There are two A/T go-around modes, GA and N1. For reduced thrustgo-around the A/T uses an internally calculated thrust value to achieve an eight percent climb gradient.
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Old 11th Oct 2016, 08:11
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On a 737-800 gives 8% climb according to maintenance manual.

Just the sort of thing an engineer needs to know, but not the pilot.

Over the past 30 years the FCOM's have been diluted extensively. There have been many legitimate questions asked by myself, in the bath, or by students in the class-rooom. No answer in pilots' FCOM, but there they were in the non-accessible maintenance manual. Go figure.
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Old 11th Oct 2016, 08:24
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Originally Posted by Denti
...whenever we go to manual flight we just deselect SPD so that AT is in ARM mode.
This is so useful and easy to use the auto throttle in 'armed' mode.
Sadly, within numerous operators (or in the case of a certain red nosed outfit, their Dublin version), misunderstanding of the concept of how the autothrottle works, and failure to read a particular memo correctly, have resulted in explicit instructions not to use the speed off function.
Sadly, some management types who rarely fly, have too great an input on this. Thus proving that an over abundance or reliance of rigid SOPs are actually not in anyone's best interest.
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Old 11th Oct 2016, 08:29
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On a 737-800 gives 8% climb according to maintenance manual.
Interesting information, as the FCOM only tells the pilots that the first push of the TOGA button gives a rate of climb between 1000fpm and 2000 fpm.
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Old 11th Oct 2016, 16:55
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Interesting information, as the FCOM only tells the pilots........

Like I said; the manufacturer treats the sharp end jockeys like trained monkeys. Just tell 'em what to do & when, not often the why. No wonder training standards have followed the same trend down to trained monkey levels.

'C/A to pax, "would you like some nuts?" pax, "what do you think I am, an monkey?"

'Pax to c/a."do you serve nuts?" c/a, "we serve everyone, sir."

'pilot to c/a, "it's my birthday, may I have a banana with my coffee, please?"

'c/a to pilot, "€4 for the banana ,sir."

OMG, how cynical. Sorry. I'll go and out the cork back in the bottle. Goodnight.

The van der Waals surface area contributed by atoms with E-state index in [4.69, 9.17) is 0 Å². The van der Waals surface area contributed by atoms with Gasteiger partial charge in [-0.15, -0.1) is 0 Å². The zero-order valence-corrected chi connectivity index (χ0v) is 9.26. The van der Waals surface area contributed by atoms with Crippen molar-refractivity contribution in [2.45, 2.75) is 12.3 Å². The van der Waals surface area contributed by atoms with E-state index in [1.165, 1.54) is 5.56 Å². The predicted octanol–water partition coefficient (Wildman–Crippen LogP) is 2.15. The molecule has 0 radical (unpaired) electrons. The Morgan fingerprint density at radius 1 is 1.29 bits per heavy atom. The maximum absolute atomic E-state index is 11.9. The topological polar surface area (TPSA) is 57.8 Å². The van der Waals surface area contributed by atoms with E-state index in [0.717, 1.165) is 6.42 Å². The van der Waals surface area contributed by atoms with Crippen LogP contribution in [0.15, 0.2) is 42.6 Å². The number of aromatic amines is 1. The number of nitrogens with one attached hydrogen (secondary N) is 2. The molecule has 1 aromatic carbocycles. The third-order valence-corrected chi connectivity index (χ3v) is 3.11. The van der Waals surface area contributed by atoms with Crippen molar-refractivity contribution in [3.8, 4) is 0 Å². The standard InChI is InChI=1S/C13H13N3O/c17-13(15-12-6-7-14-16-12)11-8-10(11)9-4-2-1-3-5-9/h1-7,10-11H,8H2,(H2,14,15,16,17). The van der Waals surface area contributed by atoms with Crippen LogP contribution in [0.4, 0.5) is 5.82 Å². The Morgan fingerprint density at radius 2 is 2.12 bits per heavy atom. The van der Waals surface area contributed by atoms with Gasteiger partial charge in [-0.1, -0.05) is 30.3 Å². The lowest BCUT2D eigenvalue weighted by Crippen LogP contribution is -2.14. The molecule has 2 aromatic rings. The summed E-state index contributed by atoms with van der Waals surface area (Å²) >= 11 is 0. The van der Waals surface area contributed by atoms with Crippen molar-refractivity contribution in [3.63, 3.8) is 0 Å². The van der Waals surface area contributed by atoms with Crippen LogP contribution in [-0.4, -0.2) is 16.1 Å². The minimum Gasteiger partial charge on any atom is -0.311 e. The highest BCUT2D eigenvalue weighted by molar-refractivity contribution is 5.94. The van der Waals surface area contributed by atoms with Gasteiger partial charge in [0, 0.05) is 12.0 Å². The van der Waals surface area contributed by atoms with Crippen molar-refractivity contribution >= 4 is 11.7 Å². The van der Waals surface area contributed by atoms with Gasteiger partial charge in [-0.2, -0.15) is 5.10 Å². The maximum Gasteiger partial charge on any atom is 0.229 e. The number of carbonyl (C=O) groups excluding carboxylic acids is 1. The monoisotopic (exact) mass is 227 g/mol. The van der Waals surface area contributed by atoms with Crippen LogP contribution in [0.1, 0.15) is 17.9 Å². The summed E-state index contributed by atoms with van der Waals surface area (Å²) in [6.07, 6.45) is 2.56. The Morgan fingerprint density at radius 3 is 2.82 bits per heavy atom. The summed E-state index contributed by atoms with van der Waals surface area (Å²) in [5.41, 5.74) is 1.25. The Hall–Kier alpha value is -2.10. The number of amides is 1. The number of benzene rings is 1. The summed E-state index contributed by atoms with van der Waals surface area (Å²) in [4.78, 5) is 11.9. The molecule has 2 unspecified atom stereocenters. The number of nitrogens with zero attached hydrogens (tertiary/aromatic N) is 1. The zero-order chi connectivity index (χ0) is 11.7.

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Old 12th Oct 2016, 02:43
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The "AT in ARM" has been discussed numerous times.

There are LIMITED times when cannot/shouldnot be used, primarily extremely gusty wind conditions (so maybe 5-10%?? of approaches).

In ARM the thrust lever is a totally manual operation until either:

- the PF stuffs up and allows airspeed to decay towards stickshaker
OR
- TOGA is pressed then the AT will schedule 1000-2000fpm of positive climb, full GA thrust if pressed again.

It is a SAFETY enhancing feature...and SAFETY's meant to be a good thing.

All the above can be briefed then demonstrated in the SIM so everyone "gets it".

Sadly the "flat earthers" seem to have greater numbers - proving in this case that greater numbers do not automatically mean the correct idea/answer.

Cheers.
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Old 12th Oct 2016, 07:28
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This is one of those debates where there really is no one right answer. In a perfect world (where we do not continually fly with new copilots) arm is a useful safety backup. Ironically my experience with the new guys is that they tend to get confused when the autothrottle kicks in in gusty conditions and the approach can then quickly become unstable. As pilot monitoring you are one step further removed as your hands are not on the throttles. Sods law is you will be switching to tower look up and see the speed all over the place. In Denti's Air Berlin (who of course no longer operate the 737) the level of experience in the right seat was actually a lot higher than somewhere like Ryanair. So it really is horses for courses and this is just my personal preference having tried both ways over many years.
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Old 12th Oct 2016, 09:46
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Fair enough - however if properly covered in classroom and SIM then maybe the decision NOT to use arm due extremely gusty conditions should be a crew decision made earlier in the approach?

Simply cannot understand how there can be any justification for decreasing safety 90-95% of the time for a - maybe - difficulty 5-10% of the time.

Has the ability to demonstrate and train really decreased that much??
Or are pilots today all "rote good, thinking/understanding bad"??

Cheers.
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Old 12th Oct 2016, 10:27
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One issue is that you only know how gusty it is on approach after the event. The atis and tower winds often bear little resemblance to the winds at a thousand feet.

The arm mode is extremely useful in missed approaches, but statistically I have gone around way less than 1% over the last ten years as a captain on the 737. But co-pilots chasing the speed is pretty much a daily occurrence. It is usually way too high rather than too low, which is a problem if you operate to shorter runways regularly.

Equally relying on the auto throttle to dig you out of trouble is not foolproof as the Turkish airlines crash in Amsterdam demonstrated.

I would have no problem with being told we should try and use arm more. But based on my experience I still prefer all off or all on for the 737.

The point about rote learning is a interesting one. New pilots have to learn the SOPs and apply them. It is only after they have gained enough experience that they can understand why they are doing something.

Some of our guys think they know a great deal more than they really do when released to the line. The reality is that a decent level of experience is about 1500 hours by which time they often have something bigger and shinier in mind and move on.